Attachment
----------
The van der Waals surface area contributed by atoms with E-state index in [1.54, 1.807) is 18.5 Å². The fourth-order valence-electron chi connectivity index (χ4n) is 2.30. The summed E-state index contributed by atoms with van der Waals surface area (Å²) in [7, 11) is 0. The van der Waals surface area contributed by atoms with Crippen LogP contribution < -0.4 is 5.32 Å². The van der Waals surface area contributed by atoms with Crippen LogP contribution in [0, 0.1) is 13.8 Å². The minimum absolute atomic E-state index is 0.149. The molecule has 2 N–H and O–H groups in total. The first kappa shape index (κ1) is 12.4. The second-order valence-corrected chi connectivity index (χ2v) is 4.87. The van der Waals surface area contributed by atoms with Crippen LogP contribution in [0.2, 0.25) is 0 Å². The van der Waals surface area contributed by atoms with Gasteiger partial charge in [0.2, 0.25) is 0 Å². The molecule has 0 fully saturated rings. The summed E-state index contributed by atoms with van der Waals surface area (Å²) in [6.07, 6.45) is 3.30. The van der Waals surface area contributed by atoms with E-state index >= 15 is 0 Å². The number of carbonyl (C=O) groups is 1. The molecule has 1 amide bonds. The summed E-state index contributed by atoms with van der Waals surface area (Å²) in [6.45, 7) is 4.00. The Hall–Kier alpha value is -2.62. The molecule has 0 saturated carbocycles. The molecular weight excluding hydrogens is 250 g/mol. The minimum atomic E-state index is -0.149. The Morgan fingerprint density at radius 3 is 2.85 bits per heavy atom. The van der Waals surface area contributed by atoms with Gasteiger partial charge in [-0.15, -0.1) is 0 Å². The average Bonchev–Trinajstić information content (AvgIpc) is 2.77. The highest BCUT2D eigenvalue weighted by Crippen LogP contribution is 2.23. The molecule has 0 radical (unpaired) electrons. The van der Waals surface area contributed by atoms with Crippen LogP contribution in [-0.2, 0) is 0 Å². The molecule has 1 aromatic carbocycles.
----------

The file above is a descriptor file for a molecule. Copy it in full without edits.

The van der Waals surface area contributed by atoms with E-state index in [1.54, 1.807) is 18.5 Å². The fourth-order valence-electron chi connectivity index (χ4n) is 2.30. The summed E-state index contributed by atoms with van der Waals surface area (Å²) in [7, 11) is 0. The van der Waals surface area contributed by atoms with Crippen LogP contribution < -0.4 is 5.32 Å². The van der Waals surface area contributed by atoms with Crippen LogP contribution in [0, 0.1) is 13.8 Å². The minimum absolute atomic E-state index is 0.149. The molecule has 2 N–H and O–H groups in total. The first kappa shape index (κ1) is 12.4. The second-order valence-corrected chi connectivity index (χ2v) is 4.87. The van der Waals surface area contributed by atoms with Crippen LogP contribution in [0.2, 0.25) is 0 Å². The van der Waals surface area contributed by atoms with Gasteiger partial charge in [0.2, 0.25) is 0 Å². The molecule has 0 fully saturated rings. The summed E-state index contributed by atoms with van der Waals surface area (Å²) in [6.07, 6.45) is 3.30. The van der Waals surface area contributed by atoms with E-state index >= 15 is 0 Å². The number of carbonyl (C=O) groups is 1. The molecule has 1 amide bonds. The summed E-state index contributed by atoms with van der Waals surface area (Å²) in [6.45, 7) is 4.00. The Hall–Kier alpha value is -2.62. The molecule has 0 saturated carbocycles. The molecular weight excluding hydrogens is 250 g/mol. The minimum atomic E-state index is -0.149. The Morgan fingerprint density at radius 3 is 2.85 bits per heavy atom. The van der Waals surface area contributed by atoms with Gasteiger partial charge in [-0.15, -0.1) is 0 Å². The average Bonchev–Trinajstić information content (AvgIpc) is 2.77. The highest BCUT2D eigenvalue weighted by Crippen LogP contribution is 2.23. The molecule has 0 radical (unpaired) electrons. The van der Waals surface area contributed by atoms with Crippen LogP contribution in [-0.2, 0) is 0 Å². The molecule has 1 aromatic carbocycles.